RapidLion roars: the best of Africa and BRICS at the Market Theatre

The second edition of the RapidLion film festival opens on 5 March, giving Johannesburg film lovers an opportunity to watch the best African and BRICS films.

By showcasing the best African and Brics film and documentaries, RapidLion will boost the image of the continental industry. (Image: RapidLion)

The RapidLion film festival is riding the wave of shifting political and cultural change, believes director and festival founder Eric Miyeni. As eyes turn to Africa, the Rapid Lion festival seeks to uplift and celebrate African auteurs and the continental film industry.

As Miyeni points out, there are no continental film festivals that deal with the African industry and South African film especially. RapidLion exists to showcase the best of African film, as well as give South African audiences an opportunity to watch movies from BRICS countries they would otherwise not to see.

African auteurs are gleaming stones in a mosaic, and it is time to celebrate all the stories of the diaspora, he says. For Miyeni, RapidLion is a space where the full diversity of the African experience is celebrated without apology.

The industry outside North America is blooming, says the director, and the quality of productions is getting better. “A film like the Nigerian 93 Days matches Hollywood quality and style. This trend has also made it easier for western audiences to embrace, and understand, Africa more easily.”

Watch Miyeni speak about talent outside Western Europe and North America:

It was important for the festival panel to select films from South Africa’s BRICS partners. Miyeni explains: “African and BRICS directors are making great and important films. We wanted films that you could not see at Cinema Nouveau, movies that you had to watch and not in a distracted manner like you would a Tom Cruise movie.”

And those are the films you will see at RapidLion. Africa offers something different, he says. “Africa has always told stories. It’s the way we pass on culture and traditions. It is how we teach.” RapidLion, he argues passionately, is a way for Africa to expand its story.

He also anticipates that filmmakers will grow to understand the importance of marketing. It’s an overlooked part of the process for them, he believes. Something as simple as the festival’s Q&A panels will spread the word and build audiences. “Filmmakers don’t see it as important, so they don’t give it the support it needs. In the end it does not matter that we are making better films if we don’t reach an audience. We need to help filmmakers understand the importance of buzz. We need to have audiences salivating before a premiere.”

Miyeni hopes that visitors to the festival – which runs from 5-12 March at the Market Theatre in Johannesburg – will feel as he does about the selection of films on show. They may be, in most part, relatively obscure but they are all richly rewarding experiences. “Come see something you wouldn’t normally or something you don’t believe will be interesting. You will discover, and there is nothing more beautiful or important.”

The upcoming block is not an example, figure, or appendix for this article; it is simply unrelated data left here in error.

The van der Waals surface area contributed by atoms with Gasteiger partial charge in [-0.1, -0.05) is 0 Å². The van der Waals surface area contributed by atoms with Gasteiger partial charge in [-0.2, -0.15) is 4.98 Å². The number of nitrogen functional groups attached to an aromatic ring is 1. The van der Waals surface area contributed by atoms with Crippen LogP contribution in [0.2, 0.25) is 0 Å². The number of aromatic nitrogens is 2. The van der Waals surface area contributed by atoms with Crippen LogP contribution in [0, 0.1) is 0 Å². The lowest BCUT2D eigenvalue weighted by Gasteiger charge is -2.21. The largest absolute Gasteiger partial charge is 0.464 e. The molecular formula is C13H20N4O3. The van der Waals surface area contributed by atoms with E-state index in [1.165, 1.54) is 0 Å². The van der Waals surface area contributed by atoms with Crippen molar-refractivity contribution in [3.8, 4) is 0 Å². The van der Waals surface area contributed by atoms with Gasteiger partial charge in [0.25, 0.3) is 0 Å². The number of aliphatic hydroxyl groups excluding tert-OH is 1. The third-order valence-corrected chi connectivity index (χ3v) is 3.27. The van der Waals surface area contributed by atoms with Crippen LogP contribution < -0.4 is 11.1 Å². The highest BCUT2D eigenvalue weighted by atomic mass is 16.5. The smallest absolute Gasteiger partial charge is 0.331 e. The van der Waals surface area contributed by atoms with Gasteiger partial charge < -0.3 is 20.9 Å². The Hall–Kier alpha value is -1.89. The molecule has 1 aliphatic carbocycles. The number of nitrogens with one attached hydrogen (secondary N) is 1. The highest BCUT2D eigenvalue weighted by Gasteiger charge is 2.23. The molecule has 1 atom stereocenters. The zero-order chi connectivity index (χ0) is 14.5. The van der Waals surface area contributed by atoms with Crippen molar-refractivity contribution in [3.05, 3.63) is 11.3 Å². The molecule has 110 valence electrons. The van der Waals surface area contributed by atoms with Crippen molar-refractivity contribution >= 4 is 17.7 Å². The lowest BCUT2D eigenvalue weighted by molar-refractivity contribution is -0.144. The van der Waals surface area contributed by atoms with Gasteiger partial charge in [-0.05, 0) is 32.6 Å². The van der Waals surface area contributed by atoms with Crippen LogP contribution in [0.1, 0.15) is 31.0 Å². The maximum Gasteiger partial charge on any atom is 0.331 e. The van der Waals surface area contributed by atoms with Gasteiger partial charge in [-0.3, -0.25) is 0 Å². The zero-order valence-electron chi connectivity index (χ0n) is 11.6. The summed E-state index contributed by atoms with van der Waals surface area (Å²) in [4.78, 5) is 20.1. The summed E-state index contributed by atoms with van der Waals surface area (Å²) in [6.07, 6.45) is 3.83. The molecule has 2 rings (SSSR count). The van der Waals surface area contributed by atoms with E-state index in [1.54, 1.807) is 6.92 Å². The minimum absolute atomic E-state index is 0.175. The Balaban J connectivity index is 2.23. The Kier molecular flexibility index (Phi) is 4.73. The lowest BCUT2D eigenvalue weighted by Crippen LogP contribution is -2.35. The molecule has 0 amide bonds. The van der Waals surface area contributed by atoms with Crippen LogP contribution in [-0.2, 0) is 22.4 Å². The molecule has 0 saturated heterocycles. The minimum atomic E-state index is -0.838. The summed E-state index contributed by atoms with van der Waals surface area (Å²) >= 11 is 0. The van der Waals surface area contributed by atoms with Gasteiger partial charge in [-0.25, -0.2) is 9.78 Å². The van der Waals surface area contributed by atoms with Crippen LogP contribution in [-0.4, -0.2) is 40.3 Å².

No single film or evening can define the festival. Rather, it is the broad range of films from around the world that best captures its spirit. There are surprises among the schedule of films at RapidLion. An audience unfamiliar with films outside the Hollywood machine will find excellence. Miyeni believes there are films no-one should miss. “These are personal favourites, from South Africa’s BRICS partners. These are films that you are unlikely to see anywhere else.”

In the Shadow of the Hill – Brazil
Daniel Jackson’s documentary spotlights crime and corruption in Brazil. Jackson uses the disappearance of Amarildo, a father of six, to highlight the resilience and solidarity of the residents of Rocinha, Brazil’s largest favela, as they protest against the government’s pacification programme in the run-up to the World Cup and the Olympics.
Watch the trailer:

Skulls of my people – South Africa
This is Vincent Moloi’s documentary about the struggle for the return of skulls taken by German scientists from Namibia after the 1904 genocide. It is a David against Goliath story of a small Namibian tribe fighting the mighty and powerful German government.
Watch the trailer:

Norjmaa – China
A charming comedy about peace and forgiveness, the sweeping Mongolian Highlands are its background. Set during the Second World War, it’s the story of goat herder Norjmaa who nurses two injured soldiers back to health, even as they try to kill each other.
Watch the trailer:

Aligarh – India
The bio-pic is about Dr Shrinivas Ramchandra Siras, a language professor in the city of Aligarh, who is suspended after his sexual preferences are revealed by a newspaper. It is the story of Siras and the journalist, Dipu Sebastian, who humanised him for an entire sub-continent.
Watch the trailer: